English   español  
Please use this identifier to cite or link to this item: http://hdl.handle.net/10261/196764
Share/Impact:
Statistics
logo share SHARE logo core CORE   Add this article to your Mendeley library MendeleyBASE

Visualizar otros formatos: MARC | Dublin Core | RDF | ORE | MODS | METS | DIDL
Exportar a otros formatos:

Title

Circum-Mediterranean phylogeography of a bat coupled with past environmental niche modeling: A new paradigm for the recolonization of Europe?

AuthorsBilgin, Rasit; Gürün, Kanat; Rebelo, Hugo; Puechmaille, Sebastien J.; Maraci, Öncü; Presetnik, Primoz; Benda, Petr; Hulva, Pavel; Ibáñez, Carlos ; Hamidovic, Daniela; Fressel, Norma; Horáč ek, Ivan; Karataş , Aysegül; Karataş, Ahmet; Allegrini, Benjamin; Georgiakakis, Panagiotis; Gazaryan, Suren; Nagy, Zoltan L.; Abi-Said, Mounir; Luč an, Radek K.; Bartonič ka, Tmas; Nicolaou, Haris; Scaravelli, Dino; Karapandž a, Branko; Uhrin, Marcel; Paunović, Milan; Juste, Javier
KeywordsMiniopterus schreibersii
Phylogeography
Refugia; Europe
Anatolia; Levant
North Africa
Mitochondrial DNA
Microsatellites
Environmental niche modeling
Issue DateJun-2016
PublisherElsevier
CitationMolecular Phylogenetics and Evolution 99: 323-336 (2016)
AbstractThe isolation of populations in the Iberian, Italian and Balkan peninsulas during the ice ages define four main paradigms that explain much of the known distribution of intraspecific genetic diversity in Europe. In this study we investigated the phylogeography of a wide-spread bat species, the bent-winged bat, Miniopterus schreibersii around the Mediterranean basin and in the Caucasus. Environmental Niche Modeling (ENM) analysis was applied to predict both the current distribution of the species and its distribution during the last glacial maximum (LGM). The combination of genetics and ENM results suggest that the populations of M. schreibersii in Europe, the Caucasus and Anatolia went extinct during the LGM, and the refugium for the species was a relatively small area to the east of the Levantine Sea, corresponding to the Mediterranean coasts of present-day Syria, Lebanon, Israel, and northeastern and northwestern Egypt. Subsequently the species first repopulated Anatolia, diversified there, and afterwards expanded into the Caucasus, continental Europe and North Africa after the end of the LGM. The fossil record in Iberia and the ENM results indicate continuous presence of Miniopterus in this peninsula that most probably was related to the Maghrebian lineage during the LGM, which did not persist afterwards. Using our results combined with similar findings in previous studies, we propose a new paradigm explaining the general distribution of genetic diversity in Europe involving the recolonization of the continent, with the main contribution from refugial populations in Anatolia and the Middle East. The study shows how genetics and ENM approaches can complement each other in providing a more detailed picture of intraspecific evolution.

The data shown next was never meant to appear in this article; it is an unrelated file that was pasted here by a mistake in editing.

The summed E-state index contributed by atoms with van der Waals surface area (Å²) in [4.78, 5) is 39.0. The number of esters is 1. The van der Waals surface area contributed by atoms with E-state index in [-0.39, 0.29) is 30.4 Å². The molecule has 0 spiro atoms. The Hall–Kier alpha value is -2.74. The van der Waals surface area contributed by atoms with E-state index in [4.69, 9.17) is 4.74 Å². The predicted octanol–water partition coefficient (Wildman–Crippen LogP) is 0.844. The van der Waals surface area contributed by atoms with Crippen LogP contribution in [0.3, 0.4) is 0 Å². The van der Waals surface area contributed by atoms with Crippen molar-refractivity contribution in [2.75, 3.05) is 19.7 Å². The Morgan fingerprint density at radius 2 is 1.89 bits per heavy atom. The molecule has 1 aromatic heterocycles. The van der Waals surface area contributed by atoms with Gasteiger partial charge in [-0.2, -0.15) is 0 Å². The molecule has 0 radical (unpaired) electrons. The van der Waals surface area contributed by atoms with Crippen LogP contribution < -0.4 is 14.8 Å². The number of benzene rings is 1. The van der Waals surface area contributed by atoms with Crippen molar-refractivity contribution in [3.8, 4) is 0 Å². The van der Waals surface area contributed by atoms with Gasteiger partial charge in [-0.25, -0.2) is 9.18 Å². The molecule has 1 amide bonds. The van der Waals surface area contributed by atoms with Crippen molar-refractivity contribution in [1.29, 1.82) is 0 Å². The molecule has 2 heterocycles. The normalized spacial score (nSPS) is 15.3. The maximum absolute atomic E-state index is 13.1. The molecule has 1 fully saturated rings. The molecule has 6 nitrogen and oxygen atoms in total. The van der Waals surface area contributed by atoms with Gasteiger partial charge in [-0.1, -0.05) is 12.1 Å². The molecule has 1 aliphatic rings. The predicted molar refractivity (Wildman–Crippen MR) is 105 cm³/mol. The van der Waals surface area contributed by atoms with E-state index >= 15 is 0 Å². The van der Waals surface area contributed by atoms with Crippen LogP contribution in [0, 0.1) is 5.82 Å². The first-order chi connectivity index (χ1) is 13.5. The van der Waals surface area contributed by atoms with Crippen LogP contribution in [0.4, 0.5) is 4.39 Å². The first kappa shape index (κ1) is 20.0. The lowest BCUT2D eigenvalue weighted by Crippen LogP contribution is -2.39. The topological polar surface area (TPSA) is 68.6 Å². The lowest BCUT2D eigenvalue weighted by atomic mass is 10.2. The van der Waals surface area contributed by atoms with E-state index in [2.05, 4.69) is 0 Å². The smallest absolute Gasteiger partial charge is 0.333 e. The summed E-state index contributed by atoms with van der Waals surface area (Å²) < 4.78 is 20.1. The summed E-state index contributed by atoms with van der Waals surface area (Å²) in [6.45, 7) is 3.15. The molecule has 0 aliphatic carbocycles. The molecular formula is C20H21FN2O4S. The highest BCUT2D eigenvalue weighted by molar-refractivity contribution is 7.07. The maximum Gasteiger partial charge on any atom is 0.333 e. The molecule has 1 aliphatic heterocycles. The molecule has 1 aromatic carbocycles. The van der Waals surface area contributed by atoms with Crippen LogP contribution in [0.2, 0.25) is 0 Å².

Publisher version (URL)https://doi.org/10.1016/j.ympev.2016.03.024
URIhttp://hdl.handle.net/10261/196764
DOI10.1016/j.ympev.2016.03.024
ISSN1095-9513
Appears in Collections:(EBD) Artículos
Files in This Item:
File Description SizeFormat 
accesoRestringido.pdf15,38 kBAdobe PDFThumbnail
View/Open
Show full item record
Review this work
 

Related articles:


WARNING: Items in Digital.CSIC are protected by copyright, with all rights reserved, unless otherwise indicated.